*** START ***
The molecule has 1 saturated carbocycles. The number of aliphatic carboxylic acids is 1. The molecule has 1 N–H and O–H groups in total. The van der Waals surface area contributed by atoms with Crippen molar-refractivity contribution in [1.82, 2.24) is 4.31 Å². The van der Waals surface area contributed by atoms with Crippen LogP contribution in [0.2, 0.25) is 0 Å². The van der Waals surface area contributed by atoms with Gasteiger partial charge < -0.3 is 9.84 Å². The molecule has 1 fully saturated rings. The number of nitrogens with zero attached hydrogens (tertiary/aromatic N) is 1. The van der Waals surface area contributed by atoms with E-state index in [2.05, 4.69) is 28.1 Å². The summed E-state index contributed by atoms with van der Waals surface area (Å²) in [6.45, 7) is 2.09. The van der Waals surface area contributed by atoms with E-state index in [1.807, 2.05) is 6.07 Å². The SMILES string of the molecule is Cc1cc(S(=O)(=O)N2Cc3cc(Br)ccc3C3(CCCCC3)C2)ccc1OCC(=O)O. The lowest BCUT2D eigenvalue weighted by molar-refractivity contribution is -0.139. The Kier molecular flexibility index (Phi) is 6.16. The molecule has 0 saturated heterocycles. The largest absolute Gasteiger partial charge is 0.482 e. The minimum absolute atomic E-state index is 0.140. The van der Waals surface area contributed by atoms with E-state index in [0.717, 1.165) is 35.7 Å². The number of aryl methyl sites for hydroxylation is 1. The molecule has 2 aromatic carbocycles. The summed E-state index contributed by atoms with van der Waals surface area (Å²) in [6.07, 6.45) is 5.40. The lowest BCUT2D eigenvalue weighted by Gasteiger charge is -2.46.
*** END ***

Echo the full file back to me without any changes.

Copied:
The molecule has 1 saturated carbocycles. The number of aliphatic carboxylic acids is 1. The molecule has 1 N–H and O–H groups in total. The van der Waals surface area contributed by atoms with Crippen molar-refractivity contribution in [1.82, 2.24) is 4.31 Å². The van der Waals surface area contributed by atoms with Crippen LogP contribution in [0.2, 0.25) is 0 Å². The van der Waals surface area contributed by atoms with Gasteiger partial charge < -0.3 is 9.84 Å². The molecule has 1 fully saturated rings. The number of nitrogens with zero attached hydrogens (tertiary/aromatic N) is 1. The van der Waals surface area contributed by atoms with E-state index in [2.05, 4.69) is 28.1 Å². The summed E-state index contributed by atoms with van der Waals surface area (Å²) in [6.45, 7) is 2.09. The van der Waals surface area contributed by atoms with E-state index in [1.807, 2.05) is 6.07 Å². The SMILES string of the molecule is Cc1cc(S(=O)(=O)N2Cc3cc(Br)ccc3C3(CCCCC3)C2)ccc1OCC(=O)O. The lowest BCUT2D eigenvalue weighted by molar-refractivity contribution is -0.139. The Kier molecular flexibility index (Phi) is 6.16. The molecule has 0 saturated heterocycles. The largest absolute Gasteiger partial charge is 0.482 e. The minimum absolute atomic E-state index is 0.140. The van der Waals surface area contributed by atoms with E-state index in [0.717, 1.165) is 35.7 Å². The number of aryl methyl sites for hydroxylation is 1. The molecule has 2 aromatic carbocycles. The summed E-state index contributed by atoms with van der Waals surface area (Å²) in [6.07, 6.45) is 5.40. The lowest BCUT2D eigenvalue weighted by Gasteiger charge is -2.46.